What I learned in the shoe business

I once started an athletic shoe line.

Trust me, this is just as weird for me as it is for you. I almost never put it on my resume and since I don’t carry around samples anymore, it’s not even a conversation that comes up when people stop into my office.

The story of Omnivore went something like this. A Chinese firm was looking for a U.S. partner to market shoes after a major brand left their factory. I was not looking for a shoe deal, because that doesn’t make any sense. I was instead looking for a company to manufacturer Tennis Polo racquets, since in those days that was my big thing. The sport was only about a year old and I thought it’d be cool to see if that were possible. After a few negotiations and the timing of a kind investor, we had ourselves a shoe company and nary a toccer racquet.

Can’t win ‘em all.

I poured myself into the business. I learned more about supply chains, pricing and the marketing of athletic shoes to fill a MBA student case study. Not surprising, the exercise was doomed from the start because there’s a reason startup shoe brands don’t crop up very often and it comes down to capital and the fact that most brands here spend billions on marketing. We even signed up for shoe exhibitions with major brands and people from shoe stores were actually really good at giving advice. Any aversions I had to cold calling were exorcised that year.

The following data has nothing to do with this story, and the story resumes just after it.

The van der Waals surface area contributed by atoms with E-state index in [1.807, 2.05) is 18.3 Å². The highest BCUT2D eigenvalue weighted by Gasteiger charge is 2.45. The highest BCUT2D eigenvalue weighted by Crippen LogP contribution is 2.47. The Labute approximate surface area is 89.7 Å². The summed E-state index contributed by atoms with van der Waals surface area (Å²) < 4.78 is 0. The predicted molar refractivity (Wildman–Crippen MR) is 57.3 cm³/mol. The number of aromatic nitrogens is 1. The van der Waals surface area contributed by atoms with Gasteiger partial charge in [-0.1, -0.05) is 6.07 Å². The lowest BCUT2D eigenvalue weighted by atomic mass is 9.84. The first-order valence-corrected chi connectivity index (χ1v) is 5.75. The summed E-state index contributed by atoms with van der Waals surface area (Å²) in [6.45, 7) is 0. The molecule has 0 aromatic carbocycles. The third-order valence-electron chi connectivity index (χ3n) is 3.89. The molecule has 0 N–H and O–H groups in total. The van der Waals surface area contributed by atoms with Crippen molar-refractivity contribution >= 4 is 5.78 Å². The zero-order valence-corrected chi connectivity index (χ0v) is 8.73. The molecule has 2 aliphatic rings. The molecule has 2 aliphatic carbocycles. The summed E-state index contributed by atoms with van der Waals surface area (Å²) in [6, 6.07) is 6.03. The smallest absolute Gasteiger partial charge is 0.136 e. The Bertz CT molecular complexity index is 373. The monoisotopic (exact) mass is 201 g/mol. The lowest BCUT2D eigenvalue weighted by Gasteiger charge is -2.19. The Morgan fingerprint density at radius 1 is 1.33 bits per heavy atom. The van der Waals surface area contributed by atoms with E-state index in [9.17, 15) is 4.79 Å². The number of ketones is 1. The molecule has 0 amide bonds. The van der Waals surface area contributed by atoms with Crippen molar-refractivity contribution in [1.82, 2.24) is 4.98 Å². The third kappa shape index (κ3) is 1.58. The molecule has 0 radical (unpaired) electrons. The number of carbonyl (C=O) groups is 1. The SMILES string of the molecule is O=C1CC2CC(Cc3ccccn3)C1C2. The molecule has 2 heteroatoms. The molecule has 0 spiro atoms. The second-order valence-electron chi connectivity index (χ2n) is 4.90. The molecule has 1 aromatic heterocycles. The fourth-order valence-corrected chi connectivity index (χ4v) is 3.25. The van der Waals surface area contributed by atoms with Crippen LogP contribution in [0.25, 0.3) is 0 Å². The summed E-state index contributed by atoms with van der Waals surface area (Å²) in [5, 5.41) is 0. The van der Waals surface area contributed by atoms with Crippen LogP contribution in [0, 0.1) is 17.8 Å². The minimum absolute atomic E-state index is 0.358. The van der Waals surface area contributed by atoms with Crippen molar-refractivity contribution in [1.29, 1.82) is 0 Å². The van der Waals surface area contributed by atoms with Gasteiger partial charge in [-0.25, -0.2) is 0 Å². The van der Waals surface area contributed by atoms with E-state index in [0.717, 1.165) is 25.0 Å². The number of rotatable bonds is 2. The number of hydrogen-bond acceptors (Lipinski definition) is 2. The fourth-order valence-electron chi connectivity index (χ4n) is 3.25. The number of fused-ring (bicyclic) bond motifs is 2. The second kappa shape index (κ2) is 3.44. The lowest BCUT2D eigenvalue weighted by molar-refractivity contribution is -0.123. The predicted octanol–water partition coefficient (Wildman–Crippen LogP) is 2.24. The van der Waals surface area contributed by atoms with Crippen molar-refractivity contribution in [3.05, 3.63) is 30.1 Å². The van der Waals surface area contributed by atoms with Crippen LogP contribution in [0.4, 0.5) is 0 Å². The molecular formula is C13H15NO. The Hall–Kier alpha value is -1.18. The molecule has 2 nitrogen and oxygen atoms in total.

Failure is a tough thing to talk about. I don’t shy away from it, it’s just feels less relevant in a world where everybody likes talking about their wins. Part of why I’m dredging this story up, is precisely because I think people need to tell their paths even when it resulted in them not winning.

The hardest part of talking about failure is figuring out where it fits in the grand scheme of your course. So for years, I just left Omnivore off my resume and rarely talked about it. It felt weird to talk about “co-founder of an athletic shoe startup,” because here I was working in a completely different market doing entirely different work. It was before the time when everyone was building an app, so I wasn’t as comfortable trying to explain it to people. Plus, I just felt weird because I’ve always tried to divorce my athletic pursuits from my professional ones so people don’t see me as a “former athlete,” which as a young black guy made me uncomfortable.